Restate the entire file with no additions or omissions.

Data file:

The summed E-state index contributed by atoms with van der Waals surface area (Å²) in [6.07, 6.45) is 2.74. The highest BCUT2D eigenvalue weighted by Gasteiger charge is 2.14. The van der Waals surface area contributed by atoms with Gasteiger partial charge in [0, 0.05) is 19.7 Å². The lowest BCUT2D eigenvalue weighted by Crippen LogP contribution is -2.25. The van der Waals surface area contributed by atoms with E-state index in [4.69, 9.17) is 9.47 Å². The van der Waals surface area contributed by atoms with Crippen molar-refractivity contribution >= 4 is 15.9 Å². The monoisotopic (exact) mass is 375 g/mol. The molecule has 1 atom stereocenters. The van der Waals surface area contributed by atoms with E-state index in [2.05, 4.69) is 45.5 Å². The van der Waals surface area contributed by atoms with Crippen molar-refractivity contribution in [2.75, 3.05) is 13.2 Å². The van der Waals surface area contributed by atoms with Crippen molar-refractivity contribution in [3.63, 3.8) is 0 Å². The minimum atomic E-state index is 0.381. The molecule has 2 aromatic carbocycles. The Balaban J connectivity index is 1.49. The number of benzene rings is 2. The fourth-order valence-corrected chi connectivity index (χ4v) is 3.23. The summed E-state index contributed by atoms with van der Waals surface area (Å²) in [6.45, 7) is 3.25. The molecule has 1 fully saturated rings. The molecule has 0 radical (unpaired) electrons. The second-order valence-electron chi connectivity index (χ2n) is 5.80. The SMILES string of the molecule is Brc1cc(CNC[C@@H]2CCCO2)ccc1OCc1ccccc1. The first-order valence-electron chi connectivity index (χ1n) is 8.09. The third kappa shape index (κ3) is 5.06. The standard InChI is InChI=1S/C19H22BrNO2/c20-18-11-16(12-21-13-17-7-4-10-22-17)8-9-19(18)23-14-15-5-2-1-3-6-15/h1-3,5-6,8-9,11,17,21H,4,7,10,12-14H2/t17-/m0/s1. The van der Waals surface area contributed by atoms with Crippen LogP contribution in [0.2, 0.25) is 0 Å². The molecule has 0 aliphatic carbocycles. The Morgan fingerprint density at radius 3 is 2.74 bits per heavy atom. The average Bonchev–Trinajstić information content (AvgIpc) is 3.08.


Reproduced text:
The summed E-state index contributed by atoms with van der Waals surface area (Å²) in [6.07, 6.45) is 2.74. The highest BCUT2D eigenvalue weighted by Gasteiger charge is 2.14. The van der Waals surface area contributed by atoms with Gasteiger partial charge in [0, 0.05) is 19.7 Å². The lowest BCUT2D eigenvalue weighted by Crippen LogP contribution is -2.25. The van der Waals surface area contributed by atoms with E-state index in [4.69, 9.17) is 9.47 Å². The van der Waals surface area contributed by atoms with Crippen molar-refractivity contribution >= 4 is 15.9 Å². The monoisotopic (exact) mass is 375 g/mol. The molecule has 1 atom stereocenters. The van der Waals surface area contributed by atoms with E-state index in [2.05, 4.69) is 45.5 Å². The van der Waals surface area contributed by atoms with Crippen molar-refractivity contribution in [2.75, 3.05) is 13.2 Å². The van der Waals surface area contributed by atoms with Crippen molar-refractivity contribution in [3.63, 3.8) is 0 Å². The minimum atomic E-state index is 0.381. The molecule has 2 aromatic carbocycles. The Balaban J connectivity index is 1.49. The number of benzene rings is 2. The fourth-order valence-corrected chi connectivity index (χ4v) is 3.23. The summed E-state index contributed by atoms with van der Waals surface area (Å²) in [6.45, 7) is 3.25. The molecule has 1 fully saturated rings. The molecule has 0 radical (unpaired) electrons. The second-order valence-electron chi connectivity index (χ2n) is 5.80. The SMILES string of the molecule is Brc1cc(CNC[C@@H]2CCCO2)ccc1OCc1ccccc1. The first-order valence-electron chi connectivity index (χ1n) is 8.09. The third kappa shape index (κ3) is 5.06. The standard InChI is InChI=1S/C19H22BrNO2/c20-18-11-16(12-21-13-17-7-4-10-22-17)8-9-19(18)23-14-15-5-2-1-3-6-15/h1-3,5-6,8-9,11,17,21H,4,7,10,12-14H2/t17-/m0/s1. The van der Waals surface area contributed by atoms with Crippen LogP contribution in [0.2, 0.25) is 0 Å². The molecule has 0 aliphatic carbocycles. The Morgan fingerprint density at radius 3 is 2.74 bits per heavy atom. The average Bonchev–Trinajstić information content (AvgIpc) is 3.08.